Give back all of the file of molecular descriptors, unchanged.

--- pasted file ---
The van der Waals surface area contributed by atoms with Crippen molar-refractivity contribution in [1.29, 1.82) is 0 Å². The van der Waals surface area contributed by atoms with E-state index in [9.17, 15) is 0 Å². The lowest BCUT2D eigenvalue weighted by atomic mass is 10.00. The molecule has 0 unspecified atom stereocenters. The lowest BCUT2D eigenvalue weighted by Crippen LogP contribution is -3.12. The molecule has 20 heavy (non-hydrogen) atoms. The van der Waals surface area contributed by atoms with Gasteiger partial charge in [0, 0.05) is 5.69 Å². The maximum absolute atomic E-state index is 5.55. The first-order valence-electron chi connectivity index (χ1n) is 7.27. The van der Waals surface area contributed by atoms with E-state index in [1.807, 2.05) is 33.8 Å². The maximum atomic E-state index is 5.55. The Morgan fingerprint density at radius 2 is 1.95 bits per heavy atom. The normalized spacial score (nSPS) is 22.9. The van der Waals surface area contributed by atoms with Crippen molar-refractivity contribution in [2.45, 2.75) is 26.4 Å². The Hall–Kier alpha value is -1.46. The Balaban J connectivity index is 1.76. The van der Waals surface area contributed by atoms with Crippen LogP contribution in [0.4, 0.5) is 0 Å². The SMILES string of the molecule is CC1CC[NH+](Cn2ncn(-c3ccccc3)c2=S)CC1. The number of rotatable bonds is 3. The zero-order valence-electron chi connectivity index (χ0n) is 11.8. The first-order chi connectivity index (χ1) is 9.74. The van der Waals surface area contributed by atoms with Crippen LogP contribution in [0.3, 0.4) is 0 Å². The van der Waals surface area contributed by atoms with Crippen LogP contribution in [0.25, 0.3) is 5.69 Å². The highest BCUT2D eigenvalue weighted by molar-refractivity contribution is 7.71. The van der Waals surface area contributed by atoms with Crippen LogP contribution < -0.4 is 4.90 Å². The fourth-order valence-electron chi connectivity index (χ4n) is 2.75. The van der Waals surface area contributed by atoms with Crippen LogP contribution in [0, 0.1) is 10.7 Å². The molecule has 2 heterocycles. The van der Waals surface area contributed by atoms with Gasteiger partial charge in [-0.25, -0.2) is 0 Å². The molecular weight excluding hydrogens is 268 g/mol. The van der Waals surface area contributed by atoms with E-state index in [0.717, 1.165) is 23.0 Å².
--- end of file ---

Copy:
The van der Waals surface area contributed by atoms with Crippen molar-refractivity contribution in [1.29, 1.82) is 0 Å². The van der Waals surface area contributed by atoms with E-state index in [9.17, 15) is 0 Å². The lowest BCUT2D eigenvalue weighted by atomic mass is 10.00. The molecule has 0 unspecified atom stereocenters. The lowest BCUT2D eigenvalue weighted by Crippen LogP contribution is -3.12. The molecule has 20 heavy (non-hydrogen) atoms. The van der Waals surface area contributed by atoms with Gasteiger partial charge in [0, 0.05) is 5.69 Å². The maximum absolute atomic E-state index is 5.55. The first-order valence-electron chi connectivity index (χ1n) is 7.27. The van der Waals surface area contributed by atoms with E-state index in [1.807, 2.05) is 33.8 Å². The maximum atomic E-state index is 5.55. The Morgan fingerprint density at radius 2 is 1.95 bits per heavy atom. The normalized spacial score (nSPS) is 22.9. The van der Waals surface area contributed by atoms with Crippen molar-refractivity contribution in [2.45, 2.75) is 26.4 Å². The Hall–Kier alpha value is -1.46. The Balaban J connectivity index is 1.76. The van der Waals surface area contributed by atoms with Crippen LogP contribution in [0.4, 0.5) is 0 Å². The SMILES string of the molecule is CC1CC[NH+](Cn2ncn(-c3ccccc3)c2=S)CC1. The number of rotatable bonds is 3. The zero-order valence-electron chi connectivity index (χ0n) is 11.8. The first-order chi connectivity index (χ1) is 9.74. The van der Waals surface area contributed by atoms with Crippen LogP contribution in [0.3, 0.4) is 0 Å². The van der Waals surface area contributed by atoms with Crippen LogP contribution in [0.25, 0.3) is 5.69 Å². The highest BCUT2D eigenvalue weighted by molar-refractivity contribution is 7.71. The van der Waals surface area contributed by atoms with Crippen LogP contribution < -0.4 is 4.90 Å². The fourth-order valence-electron chi connectivity index (χ4n) is 2.75. The van der Waals surface area contributed by atoms with Crippen LogP contribution in [0, 0.1) is 10.7 Å². The molecule has 2 heterocycles. The van der Waals surface area contributed by atoms with Gasteiger partial charge in [-0.25, -0.2) is 0 Å². The molecular weight excluding hydrogens is 268 g/mol. The van der Waals surface area contributed by atoms with E-state index in [0.717, 1.165) is 23.0 Å².